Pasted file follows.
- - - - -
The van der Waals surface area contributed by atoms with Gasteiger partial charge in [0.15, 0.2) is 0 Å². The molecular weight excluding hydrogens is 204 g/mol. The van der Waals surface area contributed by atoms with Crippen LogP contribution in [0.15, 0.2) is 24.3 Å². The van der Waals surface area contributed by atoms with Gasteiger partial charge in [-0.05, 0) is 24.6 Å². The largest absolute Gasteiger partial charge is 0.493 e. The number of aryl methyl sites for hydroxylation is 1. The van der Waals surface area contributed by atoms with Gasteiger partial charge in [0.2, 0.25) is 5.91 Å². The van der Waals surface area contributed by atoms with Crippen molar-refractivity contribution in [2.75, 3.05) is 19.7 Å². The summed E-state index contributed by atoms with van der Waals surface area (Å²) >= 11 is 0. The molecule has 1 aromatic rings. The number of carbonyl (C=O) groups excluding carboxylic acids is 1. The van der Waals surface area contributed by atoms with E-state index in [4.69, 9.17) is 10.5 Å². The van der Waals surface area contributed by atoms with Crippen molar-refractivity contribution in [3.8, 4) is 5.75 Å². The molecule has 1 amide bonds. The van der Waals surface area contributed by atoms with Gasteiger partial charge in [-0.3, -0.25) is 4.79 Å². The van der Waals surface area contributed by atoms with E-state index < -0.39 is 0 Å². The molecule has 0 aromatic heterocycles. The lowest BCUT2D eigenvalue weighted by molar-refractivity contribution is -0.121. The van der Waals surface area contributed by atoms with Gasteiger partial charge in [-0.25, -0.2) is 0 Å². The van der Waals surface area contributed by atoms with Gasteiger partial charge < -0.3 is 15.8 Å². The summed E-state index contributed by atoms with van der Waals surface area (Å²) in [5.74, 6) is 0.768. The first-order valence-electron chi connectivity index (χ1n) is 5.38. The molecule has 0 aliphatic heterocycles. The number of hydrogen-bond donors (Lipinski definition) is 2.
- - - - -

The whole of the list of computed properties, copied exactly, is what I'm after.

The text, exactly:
The van der Waals surface area contributed by atoms with Gasteiger partial charge in [0.15, 0.2) is 0 Å². The molecular weight excluding hydrogens is 204 g/mol. The van der Waals surface area contributed by atoms with Crippen LogP contribution in [0.15, 0.2) is 24.3 Å². The van der Waals surface area contributed by atoms with Gasteiger partial charge in [-0.05, 0) is 24.6 Å². The largest absolute Gasteiger partial charge is 0.493 e. The number of aryl methyl sites for hydroxylation is 1. The van der Waals surface area contributed by atoms with Gasteiger partial charge in [0.2, 0.25) is 5.91 Å². The van der Waals surface area contributed by atoms with Crippen molar-refractivity contribution in [2.75, 3.05) is 19.7 Å². The summed E-state index contributed by atoms with van der Waals surface area (Å²) >= 11 is 0. The molecule has 1 aromatic rings. The number of carbonyl (C=O) groups excluding carboxylic acids is 1. The van der Waals surface area contributed by atoms with E-state index in [4.69, 9.17) is 10.5 Å². The van der Waals surface area contributed by atoms with Crippen molar-refractivity contribution in [3.8, 4) is 5.75 Å². The molecule has 1 amide bonds. The van der Waals surface area contributed by atoms with Gasteiger partial charge in [-0.3, -0.25) is 4.79 Å². The van der Waals surface area contributed by atoms with E-state index < -0.39 is 0 Å². The molecule has 0 aromatic heterocycles. The lowest BCUT2D eigenvalue weighted by molar-refractivity contribution is -0.121. The van der Waals surface area contributed by atoms with Gasteiger partial charge in [-0.25, -0.2) is 0 Å². The van der Waals surface area contributed by atoms with Gasteiger partial charge < -0.3 is 15.8 Å². The summed E-state index contributed by atoms with van der Waals surface area (Å²) in [5.74, 6) is 0.768. The first-order valence-electron chi connectivity index (χ1n) is 5.38. The molecule has 0 aliphatic heterocycles. The number of hydrogen-bond donors (Lipinski definition) is 2.